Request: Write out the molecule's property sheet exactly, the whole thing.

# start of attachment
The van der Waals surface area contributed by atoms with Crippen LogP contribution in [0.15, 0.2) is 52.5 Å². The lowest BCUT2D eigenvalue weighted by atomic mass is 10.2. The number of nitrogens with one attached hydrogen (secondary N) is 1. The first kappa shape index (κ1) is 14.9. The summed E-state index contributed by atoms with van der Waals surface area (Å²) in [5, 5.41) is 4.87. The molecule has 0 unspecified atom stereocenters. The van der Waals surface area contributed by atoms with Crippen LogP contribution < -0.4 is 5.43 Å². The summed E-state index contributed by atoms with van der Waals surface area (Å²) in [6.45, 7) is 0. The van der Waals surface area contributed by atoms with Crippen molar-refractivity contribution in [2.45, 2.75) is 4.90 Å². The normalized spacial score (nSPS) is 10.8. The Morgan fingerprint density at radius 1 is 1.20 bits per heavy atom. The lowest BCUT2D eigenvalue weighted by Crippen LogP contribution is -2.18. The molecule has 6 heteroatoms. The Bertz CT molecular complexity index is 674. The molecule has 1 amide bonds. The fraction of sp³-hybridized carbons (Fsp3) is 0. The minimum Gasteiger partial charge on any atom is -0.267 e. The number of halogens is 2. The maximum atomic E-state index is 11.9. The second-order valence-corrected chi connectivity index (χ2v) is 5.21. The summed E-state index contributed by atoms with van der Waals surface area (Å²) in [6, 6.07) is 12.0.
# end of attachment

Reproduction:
The van der Waals surface area contributed by atoms with Crippen LogP contribution in [0.15, 0.2) is 52.5 Å². The lowest BCUT2D eigenvalue weighted by atomic mass is 10.2. The number of nitrogens with one attached hydrogen (secondary N) is 1. The first kappa shape index (κ1) is 14.9. The summed E-state index contributed by atoms with van der Waals surface area (Å²) in [5, 5.41) is 4.87. The molecule has 0 unspecified atom stereocenters. The van der Waals surface area contributed by atoms with Crippen LogP contribution < -0.4 is 5.43 Å². The summed E-state index contributed by atoms with van der Waals surface area (Å²) in [6.45, 7) is 0. The van der Waals surface area contributed by atoms with Crippen molar-refractivity contribution in [2.45, 2.75) is 4.90 Å². The normalized spacial score (nSPS) is 10.8. The Morgan fingerprint density at radius 1 is 1.20 bits per heavy atom. The lowest BCUT2D eigenvalue weighted by Crippen LogP contribution is -2.18. The molecule has 6 heteroatoms. The Bertz CT molecular complexity index is 674. The molecule has 1 amide bonds. The fraction of sp³-hybridized carbons (Fsp3) is 0. The minimum Gasteiger partial charge on any atom is -0.267 e. The number of halogens is 2. The maximum atomic E-state index is 11.9. The second-order valence-corrected chi connectivity index (χ2v) is 5.21. The summed E-state index contributed by atoms with van der Waals surface area (Å²) in [6, 6.07) is 12.0.